Thursday, April 25, 2013

Amstel Gold, lessons learned (Part 2):


(Photo: Cycling Inquisition)


Today's post is a quick one. I simply want to share some of the pictures I took during Amstel Gold, along with some commentary and insights that came about during that trip. After the astounding popularity of Monday's post, perhaps I should have worked on something a bit more profound for today, but such is life. I'll be back Monday with something more substantial, stay tuned.


Photo: Cycling Inquisition
Two weeks after a new pacemaker (Photo: Cycling Inquisition)
After I took several shots in a row, I think Sagan had enough of me, and began to look at the floor while quietly laughing to himself. (Photo: Cycling Inquisition)
In my post last week, I said that if you were looking to meet a team's bus driver, it was simply a matter of spotting the guy with a gold bus pendant around his neck. Here's proof that I wasn't kidding. (Photo: Cycling Inquisition)
Photo: Cycling Inquisition
Vansummeren and Boasson Hagen somehow managed to make it into almost every other picture I took. Vansummeren was in the break, and Boasson Hagen had a distinctive jersey and helmet, but even this doesn't begin to explain how many shots they are in. Even a picture of a trash can I took at the start had Boasson Hagen's jersey in visible in the background (Photo: Cycling Inquisition)

Pre-race jitters on the bus (Photo: Cycling Inquisition)

(Photo: Cycling Inquisition)
(Photo: Cycling Inquisition)
I've come to realize that many popular riders have a strategy for dealing with photographers and fans at the start of races. For many, this means getting to the start line as late as possible. Sometimes comically so. The same holds true for signing in, at least for races were teams are not asked to go together as one. (Photo: Cycling Inquisition)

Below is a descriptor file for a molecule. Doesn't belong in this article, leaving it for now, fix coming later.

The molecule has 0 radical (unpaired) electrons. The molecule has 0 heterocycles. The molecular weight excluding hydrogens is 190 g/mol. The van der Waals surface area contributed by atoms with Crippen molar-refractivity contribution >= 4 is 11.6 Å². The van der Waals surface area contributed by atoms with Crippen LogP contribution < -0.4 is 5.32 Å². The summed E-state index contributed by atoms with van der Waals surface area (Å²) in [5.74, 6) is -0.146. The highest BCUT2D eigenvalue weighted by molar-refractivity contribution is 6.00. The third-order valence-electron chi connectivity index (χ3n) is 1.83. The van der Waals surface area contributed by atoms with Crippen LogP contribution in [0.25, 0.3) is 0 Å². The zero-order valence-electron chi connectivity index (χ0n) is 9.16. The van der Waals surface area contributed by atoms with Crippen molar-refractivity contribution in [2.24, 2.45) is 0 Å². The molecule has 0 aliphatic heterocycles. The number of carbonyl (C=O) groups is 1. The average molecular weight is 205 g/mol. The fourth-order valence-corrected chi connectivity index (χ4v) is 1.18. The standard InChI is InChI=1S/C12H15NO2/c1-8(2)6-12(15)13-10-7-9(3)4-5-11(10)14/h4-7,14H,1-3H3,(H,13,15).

Another interesting aspect of the sign-in process is hearing the announcer's disappointment when he hears that a rider who he believes should be leading a team isn't, as he does a quick interview with the riders on the stage. This happened several times at Amstel Gold (most notably with Team Sky). Additionally, the announcer really enjoyed skipping substantial palmares for some riders, choosing instead to refer to them as, "podium at Amstel Gold Curacao", always followed by, "that was a joke". (Photo: Cycling Inquisition)
Being picked for random testing is a bit of a hassle, of course. This rider was followed to his bus, where a team representative had to furiously look for his racing license among a large stack of cards. Everyone involved looked unhappy, but resigned to the situation. (Photo: Cycling Inquisition)
(Photo: Cycling Inquisition)
(Photo: Cycling Inquisition)

Pros, they're just like us (Photo: Cycling Inquisition)

You know how at work, you'll often have awkward and rather stilted conversations with people you barely know in the elevator, or at events like the holiday party? It's no different for professionals. After I took this shot of Chris Anker Sorensen, he was greeted by a Katusha rider in front of him, after their eyes met. "Haven't seen you in a while. Good season so far?" "Oh, pretty good, after my thing last year, yeah going good." "Hmm, okay, yeah, good luck today." "Same to you, it's good to see you. I'll see you around." Then there was an awkward silence. They both nodded a few times, and luckily the race started just then, because they were clearly out of things to talk about. (Photo: Cycling Inquisition)
Carlos Betancur (Photo: Cycling Inquisition)
(Photo: Cycling Inquisition)

Certain climbs require that you have fancy credentials, and photographer vests (given by the organizer) to stand inside the barriers. If you act dumb, and make yourself hard to spot, you might be able to stay there and take some pictures. (Photo: Cycling Inquisition)